New York: Monthly Review Press, 1990. First Printing. Trade Paperback. Used - Very Good/Fine. Clean, unmarked, tight. No creases to spine. 14 x 21 cm. 191 pp. Item #12827
The Great Reversal is the first critical study of the widely heralded reforms currently transforming China’s economy. From his long experience in Chinese agriculture, Hinton first examines the course of agricultural reform over the past decade, then looks at its consequences in different areas of the countryside and considers its implications for the country as a whole. He raises troubling questions about China’s capitalist future—the growing landlessness, increasing inequality, and above all, the destruction of the nation’s natural resources and the collectively built infrastructure that was the great achievement of the revolution. In so doing he sheds new light on the sources of discontent behind the demonstrations that culminated in the Tiananmen massacre of June 1989.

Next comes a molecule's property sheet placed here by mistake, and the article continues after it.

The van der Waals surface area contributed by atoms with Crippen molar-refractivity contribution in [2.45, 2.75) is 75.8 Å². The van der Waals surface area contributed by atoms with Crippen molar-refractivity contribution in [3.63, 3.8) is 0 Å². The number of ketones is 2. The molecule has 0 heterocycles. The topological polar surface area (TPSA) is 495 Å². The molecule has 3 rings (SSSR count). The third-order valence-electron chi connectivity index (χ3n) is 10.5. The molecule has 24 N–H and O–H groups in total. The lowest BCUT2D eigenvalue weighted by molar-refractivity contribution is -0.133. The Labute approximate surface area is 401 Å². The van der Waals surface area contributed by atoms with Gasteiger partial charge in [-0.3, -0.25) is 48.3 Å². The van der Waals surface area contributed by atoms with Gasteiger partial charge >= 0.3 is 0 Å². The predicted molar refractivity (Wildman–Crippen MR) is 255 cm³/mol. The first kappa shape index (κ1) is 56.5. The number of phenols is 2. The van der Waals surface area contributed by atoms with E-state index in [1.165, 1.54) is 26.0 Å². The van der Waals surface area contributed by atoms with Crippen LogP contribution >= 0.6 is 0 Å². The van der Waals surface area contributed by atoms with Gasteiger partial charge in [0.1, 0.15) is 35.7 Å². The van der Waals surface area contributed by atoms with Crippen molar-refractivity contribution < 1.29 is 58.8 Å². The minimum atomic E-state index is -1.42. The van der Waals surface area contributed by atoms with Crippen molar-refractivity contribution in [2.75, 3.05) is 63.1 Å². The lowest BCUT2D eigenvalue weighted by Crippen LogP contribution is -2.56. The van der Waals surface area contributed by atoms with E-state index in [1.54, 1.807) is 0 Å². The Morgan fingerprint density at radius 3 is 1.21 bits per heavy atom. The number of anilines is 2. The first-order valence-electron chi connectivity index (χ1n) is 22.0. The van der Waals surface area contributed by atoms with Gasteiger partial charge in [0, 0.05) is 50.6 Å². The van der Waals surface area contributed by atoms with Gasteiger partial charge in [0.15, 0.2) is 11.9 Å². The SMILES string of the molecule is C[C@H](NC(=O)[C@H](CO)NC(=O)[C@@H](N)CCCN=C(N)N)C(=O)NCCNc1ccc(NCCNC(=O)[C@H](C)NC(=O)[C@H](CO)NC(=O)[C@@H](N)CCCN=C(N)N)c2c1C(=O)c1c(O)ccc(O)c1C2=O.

Recognized inside and outside China as an expert on the country’s agriculture, Hinton spent five or six months there every year but one since 1978, when the wave of reform was first introduced. He witnessed the events of June 1989 first hand. This experience gives authority to an analysis that digs deeper and more widely than anything else available. His essays open up a new perspective on Mao and his successors, one that has been totally obscured by the Western media.
About the author
William Hinton (1919-2004) was a farmer in Vermont and a legendary figure in the U.S. Left. He wrote many books on post-revolutionary China, including Fanshen, Through a Glass Darkly, Iron Oxen, The Great Reversal, Hundred Day War, Shenfan, and Turning Point in China.